|Sapphire Radeon HD 4870 Toxic Video Card|
|Reviews - Featured Reviews: Video Cards|
|Written by Olin Coles|
|Monday, 29 September 2008|
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Closer Look: Sapphire 4870 Toxic
The Sapphire Radeon HD 4870 Toxic Edition video card (part number 288-10E85-T01SA) isn't anything like the graphics products we've seen from them in the past. To begin with, it departs from the classic ATI red PCB and instead offers a blue printed circuit board. Additionally, we noted the red double-slot sized cooling solution on the original Radeon HD 4870, and this time around Sapphire sticks with black. There are a few small details that seem to stand out as either interesting or unique, and I'll make sure to discuss each at length. Let's begin with overall looks.
ATI originally designed the Radeon HD 4870 with a balanced blend of value and performance, and Sapphire has re-issues a unique version of the 4870 with an added dose to both. The Toxic Edition Radeon HD 4870 video card improves on ATI's latest and greatest single-chip graphics card by adding much-needed cooling improvements and a collection of small performance tweaks. Featuring the industries first implementation of GDDR5 video frame buffer memory, the overclocked RV770 graphics processor is allowed to breathe fire without the worry of burning up video RAM.
There's no denying that Sapphire has improved the cooling design of the reference Radeon HD 4870. As we learned in past reviews of the Radeon HD 4870, this is one extremely warm-blooded video card. Sapphire offers a large 80mm fan to cool their Toxic Edition video card featuring two ball-bearings for long life. The real added incentive is the Vapor Chamber Technology that Sapphire uses in the Vapor-X (nicknamed) heat-pipe cooling solution design.
All Sapphire graphics cards in the HD 4000 series incorporate the latest ATI Avivo HD Technology for enhanced video display and feature a second generation built in UVD (Unified Video decoder) for the hardware accelerated decoding of Blu-ray and HD DVD content for both VC-1 and H.264 codecs, as well as Mpeg files, considerably reducing CPU loading. The dedicated HDMI adaptor connects through the S-Video port and has 7.1 surround sound support and delivers audio and video output on a single cable for direct connection to an HDMI ready display. Unfortunately, there is no support for the up-and-coming DisplayPort interface.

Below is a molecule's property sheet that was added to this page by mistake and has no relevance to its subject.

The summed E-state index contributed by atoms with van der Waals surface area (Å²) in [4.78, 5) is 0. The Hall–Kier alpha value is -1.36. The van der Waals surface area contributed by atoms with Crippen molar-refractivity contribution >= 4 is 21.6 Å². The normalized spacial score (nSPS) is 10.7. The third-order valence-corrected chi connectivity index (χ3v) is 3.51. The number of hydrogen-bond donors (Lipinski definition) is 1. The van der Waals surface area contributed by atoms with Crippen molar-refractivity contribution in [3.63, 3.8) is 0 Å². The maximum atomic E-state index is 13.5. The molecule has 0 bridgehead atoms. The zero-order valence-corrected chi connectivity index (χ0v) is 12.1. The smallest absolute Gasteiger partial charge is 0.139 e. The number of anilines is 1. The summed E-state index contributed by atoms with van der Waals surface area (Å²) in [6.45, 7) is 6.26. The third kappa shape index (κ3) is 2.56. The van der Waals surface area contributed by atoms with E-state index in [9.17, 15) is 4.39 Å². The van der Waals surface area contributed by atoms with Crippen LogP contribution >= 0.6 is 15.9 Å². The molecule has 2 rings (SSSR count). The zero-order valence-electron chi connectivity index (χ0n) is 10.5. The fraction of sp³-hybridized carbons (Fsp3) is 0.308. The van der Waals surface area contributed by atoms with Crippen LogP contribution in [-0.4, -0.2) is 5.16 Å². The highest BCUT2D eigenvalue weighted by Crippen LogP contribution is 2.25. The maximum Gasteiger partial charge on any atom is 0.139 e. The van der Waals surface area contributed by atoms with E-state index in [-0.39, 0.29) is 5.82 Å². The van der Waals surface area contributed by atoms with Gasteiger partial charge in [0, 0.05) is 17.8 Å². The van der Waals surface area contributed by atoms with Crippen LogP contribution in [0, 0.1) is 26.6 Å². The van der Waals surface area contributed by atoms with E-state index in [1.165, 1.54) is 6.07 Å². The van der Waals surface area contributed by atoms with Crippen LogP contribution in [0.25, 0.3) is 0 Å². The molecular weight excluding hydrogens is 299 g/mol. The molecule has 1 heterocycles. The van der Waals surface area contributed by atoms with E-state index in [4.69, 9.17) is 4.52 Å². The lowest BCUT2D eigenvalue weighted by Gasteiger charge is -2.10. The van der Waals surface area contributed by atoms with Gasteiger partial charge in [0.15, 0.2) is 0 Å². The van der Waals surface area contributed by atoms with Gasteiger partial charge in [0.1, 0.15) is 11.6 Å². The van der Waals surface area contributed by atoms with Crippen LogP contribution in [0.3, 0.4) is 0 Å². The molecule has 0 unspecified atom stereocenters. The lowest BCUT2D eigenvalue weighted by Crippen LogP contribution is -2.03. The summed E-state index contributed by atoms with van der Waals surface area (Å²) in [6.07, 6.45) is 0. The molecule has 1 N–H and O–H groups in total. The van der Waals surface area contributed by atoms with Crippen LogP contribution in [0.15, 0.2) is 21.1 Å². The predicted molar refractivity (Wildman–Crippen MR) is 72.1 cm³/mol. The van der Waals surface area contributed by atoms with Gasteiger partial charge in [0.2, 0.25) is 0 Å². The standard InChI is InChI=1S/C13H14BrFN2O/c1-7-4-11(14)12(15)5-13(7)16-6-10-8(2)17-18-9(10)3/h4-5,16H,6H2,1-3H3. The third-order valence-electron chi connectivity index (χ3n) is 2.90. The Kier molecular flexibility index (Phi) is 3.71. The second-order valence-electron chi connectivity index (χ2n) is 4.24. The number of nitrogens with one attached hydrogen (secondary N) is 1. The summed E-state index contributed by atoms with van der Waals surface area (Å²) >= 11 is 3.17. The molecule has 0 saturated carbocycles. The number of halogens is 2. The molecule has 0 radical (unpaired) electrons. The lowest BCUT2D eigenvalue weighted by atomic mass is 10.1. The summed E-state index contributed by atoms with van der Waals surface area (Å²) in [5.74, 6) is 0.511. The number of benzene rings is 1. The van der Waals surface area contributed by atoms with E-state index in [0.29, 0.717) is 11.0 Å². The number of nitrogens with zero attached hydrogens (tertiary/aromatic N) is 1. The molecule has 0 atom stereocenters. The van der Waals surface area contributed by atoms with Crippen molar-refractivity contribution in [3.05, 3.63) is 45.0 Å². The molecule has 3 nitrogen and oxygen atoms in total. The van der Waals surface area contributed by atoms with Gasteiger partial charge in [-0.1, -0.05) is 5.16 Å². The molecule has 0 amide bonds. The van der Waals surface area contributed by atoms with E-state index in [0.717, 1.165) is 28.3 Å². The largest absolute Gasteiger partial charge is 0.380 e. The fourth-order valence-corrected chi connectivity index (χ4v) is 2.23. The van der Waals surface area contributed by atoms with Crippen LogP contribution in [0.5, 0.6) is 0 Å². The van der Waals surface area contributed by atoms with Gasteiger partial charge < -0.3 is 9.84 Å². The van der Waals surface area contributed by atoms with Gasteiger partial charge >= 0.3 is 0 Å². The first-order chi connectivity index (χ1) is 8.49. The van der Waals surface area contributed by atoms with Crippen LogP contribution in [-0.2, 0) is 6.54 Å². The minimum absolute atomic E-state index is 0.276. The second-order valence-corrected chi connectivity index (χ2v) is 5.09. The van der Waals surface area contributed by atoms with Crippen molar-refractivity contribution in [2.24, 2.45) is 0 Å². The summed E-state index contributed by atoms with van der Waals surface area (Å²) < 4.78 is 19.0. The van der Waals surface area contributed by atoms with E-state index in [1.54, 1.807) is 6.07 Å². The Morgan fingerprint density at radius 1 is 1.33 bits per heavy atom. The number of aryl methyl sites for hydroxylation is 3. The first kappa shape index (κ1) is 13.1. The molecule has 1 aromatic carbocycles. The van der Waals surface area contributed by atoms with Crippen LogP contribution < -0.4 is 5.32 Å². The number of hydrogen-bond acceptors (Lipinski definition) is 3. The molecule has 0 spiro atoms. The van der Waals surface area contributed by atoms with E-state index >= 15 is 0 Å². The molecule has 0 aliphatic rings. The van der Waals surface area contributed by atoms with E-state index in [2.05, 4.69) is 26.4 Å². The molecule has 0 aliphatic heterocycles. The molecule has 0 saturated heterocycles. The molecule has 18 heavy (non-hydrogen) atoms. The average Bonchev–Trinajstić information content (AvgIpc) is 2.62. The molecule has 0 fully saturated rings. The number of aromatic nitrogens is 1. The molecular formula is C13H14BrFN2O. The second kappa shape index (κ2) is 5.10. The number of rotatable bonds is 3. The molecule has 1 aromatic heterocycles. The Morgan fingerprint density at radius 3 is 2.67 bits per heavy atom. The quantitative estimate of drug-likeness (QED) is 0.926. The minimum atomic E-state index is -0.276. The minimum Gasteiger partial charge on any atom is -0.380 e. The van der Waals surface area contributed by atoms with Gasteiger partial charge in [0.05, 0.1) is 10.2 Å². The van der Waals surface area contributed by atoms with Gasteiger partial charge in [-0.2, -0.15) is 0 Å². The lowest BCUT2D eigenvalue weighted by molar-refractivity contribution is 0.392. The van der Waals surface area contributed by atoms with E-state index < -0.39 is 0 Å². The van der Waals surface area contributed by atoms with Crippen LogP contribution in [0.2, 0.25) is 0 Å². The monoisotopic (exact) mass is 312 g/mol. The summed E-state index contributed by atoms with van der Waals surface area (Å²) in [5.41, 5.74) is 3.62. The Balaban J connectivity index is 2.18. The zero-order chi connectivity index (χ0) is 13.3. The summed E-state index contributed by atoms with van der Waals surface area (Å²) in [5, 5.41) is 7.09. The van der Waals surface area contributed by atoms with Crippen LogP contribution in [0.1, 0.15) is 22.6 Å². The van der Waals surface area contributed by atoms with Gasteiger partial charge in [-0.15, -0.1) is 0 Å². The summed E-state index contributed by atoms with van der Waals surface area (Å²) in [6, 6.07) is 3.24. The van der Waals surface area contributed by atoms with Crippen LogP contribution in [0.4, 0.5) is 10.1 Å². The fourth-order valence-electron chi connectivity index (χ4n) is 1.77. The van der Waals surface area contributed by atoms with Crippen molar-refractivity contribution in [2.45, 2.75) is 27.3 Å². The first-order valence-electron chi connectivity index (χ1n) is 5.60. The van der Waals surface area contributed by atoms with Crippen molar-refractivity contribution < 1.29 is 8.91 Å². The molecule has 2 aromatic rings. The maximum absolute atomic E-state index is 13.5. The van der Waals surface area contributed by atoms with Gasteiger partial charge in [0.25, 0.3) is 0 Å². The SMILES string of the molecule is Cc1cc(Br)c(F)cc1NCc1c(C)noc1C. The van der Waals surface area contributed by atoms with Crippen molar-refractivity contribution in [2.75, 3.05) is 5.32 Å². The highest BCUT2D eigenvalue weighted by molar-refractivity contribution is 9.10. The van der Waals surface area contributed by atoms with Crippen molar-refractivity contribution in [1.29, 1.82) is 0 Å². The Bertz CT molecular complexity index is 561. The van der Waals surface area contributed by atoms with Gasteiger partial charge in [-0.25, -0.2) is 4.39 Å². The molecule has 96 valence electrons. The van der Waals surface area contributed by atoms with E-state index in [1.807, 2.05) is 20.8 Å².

While I am a huge fan of externally-exhausting VGA coolers such as the one used on the reference Radeon HD 4870, I wasn't at all pleased with the exposed electronics that were inherent of the stock cooling package. On the other hand, I am also less enthusiastic about internally exhausting coolers which heat internal hardware, even if they do protect the components.
The cooling unit on the Sapphire Radeon HD 4870 Toxic video card is held tight to the RV770 GPU with the use of a reinforcing bracket and eight screws. The double-height cooler does a very good job of cooling the 4870, but there is still a tremendous amount of heat that builds up on the PCB. If you're an overclocker, there isn't very much that can be done to help cool the unit from the reverse side of the circuit board, especially since there are no surface-mounted GDDR5 modules on this side of the Toxic Edition Radeon HD 4870.
Sapphire's unique double-size active cooling solution is good, but it's not perfect. The RV770 is capable of starting a wild fire inside your computer case, and because of that I feel there are area's that could be improved to bring the cooling solution closer to 'perfect'. Sapphire may have addressed the righteous concern of a taming a blazing-hot GPU, but the Vapor-X cooling system actually vents out of both ends (front and back) which could become an issue.
The RV770 is overclocked from 625 MHz on Radeon HD 4850 to and astounding 780 MHz for this 4870, and the increase in heat output is directly obvious. At idle, the Sapphire Radeon HD 4870 Toxic Edition recorded a cool 43°C, and under load that number raised to 65°C with an ambient room temperature of 23°C.
In our next section we detail our methodology for testing video cards. Following this we offer a cadre of benchmarks to show where the Sapphire Radeon HD 4870 Toxic stands against the GeForce 9800 GTX+, Radeon HD 4850, GTX 260, and an AMP!'ed GTX 280. We even test the HD 4870 Toxic Edition against a set of 4850's in CrossFireX... so please read on!